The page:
AN EXTRAORDINARY row has broken out at Wirral Council over its repossession of land used by a community pony club.
Demands for an investigation have followed an admission that senior officials of the authority were ordered not to negotiate over the lease of Fernbank Farm in Moreton.
Councillor Ian Lewis is calling for an inquiry after Upton Park Pony Association lost its legal battle to prevent the ten-acre plot being repossessed to be sold-off for redevelopment.
The site had been leased to the association for more than 40 years, but the cash-strapped council wanted it back to raise capital.
The judge allowed the local authority to repossess the land - which could be worth up to £5m if sold for housing - after a four-hour hearing at Birkenhead County Court last week.
The order was suspended for a year while a suitable alternative site for the stables is found.
Councillor Lewis said the association was deliberately kept in the dark by senior managers.
He attended court when evidence was given from a council officer, who said he had been instructed by his superiors not to respond to letters and emails from the association.
Councillor Lewis told the Globe: “The council presumably knew if these gestures could be stretched beyond the limit following expiry of the lease, then the tenants would have lost their right to seek a court hearing.
“Under the Landlord and Tenant Act 1954, such a hearing would have been to solely consider renegotiation of the lease, as opposed to repossession, and the terms of a new tenancy agreement would be instructed by the court.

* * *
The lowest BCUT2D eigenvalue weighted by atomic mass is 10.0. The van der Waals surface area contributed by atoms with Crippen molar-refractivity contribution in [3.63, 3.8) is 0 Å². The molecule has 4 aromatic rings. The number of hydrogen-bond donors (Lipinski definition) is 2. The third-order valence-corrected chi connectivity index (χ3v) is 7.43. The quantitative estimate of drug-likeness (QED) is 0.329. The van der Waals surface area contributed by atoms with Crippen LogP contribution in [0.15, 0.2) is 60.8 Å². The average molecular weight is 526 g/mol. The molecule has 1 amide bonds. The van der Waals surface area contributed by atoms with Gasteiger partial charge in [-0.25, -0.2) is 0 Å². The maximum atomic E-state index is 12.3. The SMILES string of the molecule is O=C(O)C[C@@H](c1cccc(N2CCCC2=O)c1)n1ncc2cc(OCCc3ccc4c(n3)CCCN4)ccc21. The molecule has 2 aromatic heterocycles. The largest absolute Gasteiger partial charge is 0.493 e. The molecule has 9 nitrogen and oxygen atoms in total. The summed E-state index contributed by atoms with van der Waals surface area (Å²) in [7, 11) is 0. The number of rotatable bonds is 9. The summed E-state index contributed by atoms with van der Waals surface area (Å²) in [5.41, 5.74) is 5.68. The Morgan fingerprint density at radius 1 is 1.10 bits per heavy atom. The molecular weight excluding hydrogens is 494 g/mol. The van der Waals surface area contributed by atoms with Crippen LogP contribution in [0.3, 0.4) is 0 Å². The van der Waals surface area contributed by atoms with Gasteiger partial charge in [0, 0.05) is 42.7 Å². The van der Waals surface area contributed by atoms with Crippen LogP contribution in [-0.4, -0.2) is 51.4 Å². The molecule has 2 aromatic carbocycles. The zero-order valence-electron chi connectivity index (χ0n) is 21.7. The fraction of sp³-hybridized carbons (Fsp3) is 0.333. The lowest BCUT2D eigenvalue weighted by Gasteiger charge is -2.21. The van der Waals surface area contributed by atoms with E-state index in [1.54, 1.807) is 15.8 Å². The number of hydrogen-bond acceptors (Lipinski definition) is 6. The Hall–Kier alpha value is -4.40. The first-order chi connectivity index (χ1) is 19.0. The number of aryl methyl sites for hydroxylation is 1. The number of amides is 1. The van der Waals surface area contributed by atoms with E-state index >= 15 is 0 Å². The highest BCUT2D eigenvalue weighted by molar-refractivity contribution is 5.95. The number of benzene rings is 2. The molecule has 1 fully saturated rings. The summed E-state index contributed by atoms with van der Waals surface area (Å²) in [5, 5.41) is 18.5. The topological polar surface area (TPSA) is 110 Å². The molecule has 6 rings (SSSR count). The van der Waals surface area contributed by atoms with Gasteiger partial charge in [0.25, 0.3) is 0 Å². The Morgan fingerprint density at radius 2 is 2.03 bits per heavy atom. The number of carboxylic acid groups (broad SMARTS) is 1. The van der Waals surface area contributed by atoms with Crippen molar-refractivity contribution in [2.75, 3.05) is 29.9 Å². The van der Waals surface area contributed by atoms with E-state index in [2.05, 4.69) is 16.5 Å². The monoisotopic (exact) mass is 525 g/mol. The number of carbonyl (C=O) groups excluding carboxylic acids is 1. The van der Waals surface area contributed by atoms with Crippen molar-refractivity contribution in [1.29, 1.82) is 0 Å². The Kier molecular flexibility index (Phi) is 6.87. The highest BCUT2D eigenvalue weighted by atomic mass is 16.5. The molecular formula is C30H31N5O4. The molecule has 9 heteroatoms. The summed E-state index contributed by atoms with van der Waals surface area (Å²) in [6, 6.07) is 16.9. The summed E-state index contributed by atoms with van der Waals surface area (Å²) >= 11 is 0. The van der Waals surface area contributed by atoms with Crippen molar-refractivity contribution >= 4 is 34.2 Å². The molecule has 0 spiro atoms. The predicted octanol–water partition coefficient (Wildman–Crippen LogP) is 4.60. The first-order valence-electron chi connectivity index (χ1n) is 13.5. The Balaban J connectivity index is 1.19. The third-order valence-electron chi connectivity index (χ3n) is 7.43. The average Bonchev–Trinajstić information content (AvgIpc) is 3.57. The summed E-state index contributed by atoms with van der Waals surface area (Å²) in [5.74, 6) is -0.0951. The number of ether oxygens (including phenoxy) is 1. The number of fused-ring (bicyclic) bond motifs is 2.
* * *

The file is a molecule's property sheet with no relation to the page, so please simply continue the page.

“By not being open and honest, the council achieved their objective of the tenant losing their rights to such a hearing and instead enabled the start of repossession proceedings.”
He stormed: “I want to know who gave the order not to negotiate with the pony association over Fernbank Farm, and why that order was given.
“The deeper we delve, the murkier this whole business becomes.
“So many decisions have been taken behind closed doors by officers without reference to any councillor or public scrutiny."
The council's head of universal and infrastructure services David Armstrong said in a statement: “As a local authority, there is a conflict between the interests of the group as tenants on this land, and the wider interests which the council has to consider.
“We regret the upset that the legal process will have caused for everyone involved.
“However, we have a duty to council tax-payers to realise the benefits of the assets we hold, including assets like this land.
“This is particularly true in the current economic climate where every asset we hold is under scrutiny.
“The court ruled in our favour, but we argued, in court, that the tenants be allowed to remain on site for 12 months so that we could help them find an alternative suitable location.
“This offer still stands.”